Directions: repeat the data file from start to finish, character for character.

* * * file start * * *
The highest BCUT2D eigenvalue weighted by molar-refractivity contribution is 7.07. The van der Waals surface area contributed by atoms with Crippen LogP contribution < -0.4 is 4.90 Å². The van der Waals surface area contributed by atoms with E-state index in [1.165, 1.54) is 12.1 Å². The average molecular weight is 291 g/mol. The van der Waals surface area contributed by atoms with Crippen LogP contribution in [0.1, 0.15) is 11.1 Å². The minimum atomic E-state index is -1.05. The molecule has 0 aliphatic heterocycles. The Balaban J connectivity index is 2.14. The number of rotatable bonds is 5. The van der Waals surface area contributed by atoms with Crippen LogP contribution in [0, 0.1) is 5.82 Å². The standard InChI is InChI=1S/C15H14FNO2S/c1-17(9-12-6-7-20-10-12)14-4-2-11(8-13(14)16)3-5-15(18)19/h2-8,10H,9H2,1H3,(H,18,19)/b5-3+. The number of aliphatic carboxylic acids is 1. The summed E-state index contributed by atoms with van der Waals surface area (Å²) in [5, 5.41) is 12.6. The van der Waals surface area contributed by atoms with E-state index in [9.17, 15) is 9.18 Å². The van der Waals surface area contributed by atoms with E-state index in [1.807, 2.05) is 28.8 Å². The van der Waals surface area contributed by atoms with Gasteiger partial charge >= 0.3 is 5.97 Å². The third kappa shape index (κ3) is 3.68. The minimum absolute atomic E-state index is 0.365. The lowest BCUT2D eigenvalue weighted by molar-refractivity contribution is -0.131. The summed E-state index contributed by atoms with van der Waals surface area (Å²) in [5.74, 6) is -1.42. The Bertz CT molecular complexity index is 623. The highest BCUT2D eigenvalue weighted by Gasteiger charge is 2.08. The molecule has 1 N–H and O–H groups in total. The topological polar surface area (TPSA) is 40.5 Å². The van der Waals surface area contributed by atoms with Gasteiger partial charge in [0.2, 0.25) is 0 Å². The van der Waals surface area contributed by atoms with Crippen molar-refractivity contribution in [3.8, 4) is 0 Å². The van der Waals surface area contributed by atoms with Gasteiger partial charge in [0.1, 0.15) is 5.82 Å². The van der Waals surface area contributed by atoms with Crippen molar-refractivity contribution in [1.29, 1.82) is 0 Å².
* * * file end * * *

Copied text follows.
The highest BCUT2D eigenvalue weighted by molar-refractivity contribution is 7.07. The van der Waals surface area contributed by atoms with Crippen LogP contribution < -0.4 is 4.90 Å². The van der Waals surface area contributed by atoms with E-state index in [1.165, 1.54) is 12.1 Å². The average molecular weight is 291 g/mol. The van der Waals surface area contributed by atoms with Crippen LogP contribution in [0.1, 0.15) is 11.1 Å². The minimum atomic E-state index is -1.05. The molecule has 0 aliphatic heterocycles. The Balaban J connectivity index is 2.14. The number of rotatable bonds is 5. The van der Waals surface area contributed by atoms with Crippen LogP contribution in [0, 0.1) is 5.82 Å². The standard InChI is InChI=1S/C15H14FNO2S/c1-17(9-12-6-7-20-10-12)14-4-2-11(8-13(14)16)3-5-15(18)19/h2-8,10H,9H2,1H3,(H,18,19)/b5-3+. The number of aliphatic carboxylic acids is 1. The summed E-state index contributed by atoms with van der Waals surface area (Å²) in [5, 5.41) is 12.6. The van der Waals surface area contributed by atoms with E-state index in [9.17, 15) is 9.18 Å². The van der Waals surface area contributed by atoms with E-state index in [1.807, 2.05) is 28.8 Å². The van der Waals surface area contributed by atoms with Gasteiger partial charge >= 0.3 is 5.97 Å². The third kappa shape index (κ3) is 3.68. The minimum absolute atomic E-state index is 0.365. The lowest BCUT2D eigenvalue weighted by molar-refractivity contribution is -0.131. The summed E-state index contributed by atoms with van der Waals surface area (Å²) in [5.74, 6) is -1.42. The Bertz CT molecular complexity index is 623. The highest BCUT2D eigenvalue weighted by Gasteiger charge is 2.08. The molecule has 1 N–H and O–H groups in total. The topological polar surface area (TPSA) is 40.5 Å². The van der Waals surface area contributed by atoms with Gasteiger partial charge in [0.2, 0.25) is 0 Å². The van der Waals surface area contributed by atoms with Crippen molar-refractivity contribution in [3.8, 4) is 0 Å². The van der Waals surface area contributed by atoms with Gasteiger partial charge in [0.1, 0.15) is 5.82 Å². The van der Waals surface area contributed by atoms with Crippen molar-refractivity contribution in [1.29, 1.82) is 0 Å².